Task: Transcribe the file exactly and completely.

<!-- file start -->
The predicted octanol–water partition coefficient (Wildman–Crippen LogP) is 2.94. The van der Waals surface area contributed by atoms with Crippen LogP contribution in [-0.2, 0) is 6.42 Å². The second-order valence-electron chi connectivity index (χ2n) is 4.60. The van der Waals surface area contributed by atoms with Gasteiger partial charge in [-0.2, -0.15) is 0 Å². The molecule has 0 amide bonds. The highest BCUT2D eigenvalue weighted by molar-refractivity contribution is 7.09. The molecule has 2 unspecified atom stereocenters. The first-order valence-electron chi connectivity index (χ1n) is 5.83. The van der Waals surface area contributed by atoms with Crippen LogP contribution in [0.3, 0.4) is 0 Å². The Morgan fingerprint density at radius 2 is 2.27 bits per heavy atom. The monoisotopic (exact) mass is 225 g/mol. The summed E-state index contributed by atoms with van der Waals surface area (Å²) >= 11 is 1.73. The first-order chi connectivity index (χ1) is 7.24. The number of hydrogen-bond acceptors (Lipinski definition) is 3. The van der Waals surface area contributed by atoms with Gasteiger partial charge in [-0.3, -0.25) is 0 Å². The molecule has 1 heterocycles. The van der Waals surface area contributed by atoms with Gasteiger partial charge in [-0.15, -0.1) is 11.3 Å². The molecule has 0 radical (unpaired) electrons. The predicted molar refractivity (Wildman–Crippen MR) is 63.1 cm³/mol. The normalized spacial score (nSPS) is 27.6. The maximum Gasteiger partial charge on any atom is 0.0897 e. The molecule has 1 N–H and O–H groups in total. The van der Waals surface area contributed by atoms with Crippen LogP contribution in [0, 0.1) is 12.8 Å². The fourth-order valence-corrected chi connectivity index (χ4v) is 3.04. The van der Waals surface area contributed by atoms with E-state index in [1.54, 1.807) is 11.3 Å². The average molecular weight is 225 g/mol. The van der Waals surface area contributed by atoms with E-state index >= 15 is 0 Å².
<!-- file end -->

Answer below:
The predicted octanol–water partition coefficient (Wildman–Crippen LogP) is 2.94. The van der Waals surface area contributed by atoms with Crippen LogP contribution in [-0.2, 0) is 6.42 Å². The second-order valence-electron chi connectivity index (χ2n) is 4.60. The van der Waals surface area contributed by atoms with Gasteiger partial charge in [-0.2, -0.15) is 0 Å². The molecule has 0 amide bonds. The highest BCUT2D eigenvalue weighted by molar-refractivity contribution is 7.09. The molecule has 2 unspecified atom stereocenters. The first-order valence-electron chi connectivity index (χ1n) is 5.83. The van der Waals surface area contributed by atoms with Crippen LogP contribution in [0.3, 0.4) is 0 Å². The Morgan fingerprint density at radius 2 is 2.27 bits per heavy atom. The monoisotopic (exact) mass is 225 g/mol. The summed E-state index contributed by atoms with van der Waals surface area (Å²) >= 11 is 1.73. The first-order chi connectivity index (χ1) is 7.24. The number of hydrogen-bond acceptors (Lipinski definition) is 3. The van der Waals surface area contributed by atoms with Gasteiger partial charge in [-0.3, -0.25) is 0 Å². The molecule has 1 heterocycles. The van der Waals surface area contributed by atoms with Gasteiger partial charge in [-0.15, -0.1) is 11.3 Å². The molecule has 0 radical (unpaired) electrons. The predicted molar refractivity (Wildman–Crippen MR) is 63.1 cm³/mol. The normalized spacial score (nSPS) is 27.6. The maximum Gasteiger partial charge on any atom is 0.0897 e. The molecule has 1 N–H and O–H groups in total. The van der Waals surface area contributed by atoms with Crippen LogP contribution in [0, 0.1) is 12.8 Å². The fourth-order valence-corrected chi connectivity index (χ4v) is 3.04. The van der Waals surface area contributed by atoms with E-state index in [1.54, 1.807) is 11.3 Å². The average molecular weight is 225 g/mol. The van der Waals surface area contributed by atoms with E-state index >= 15 is 0 Å².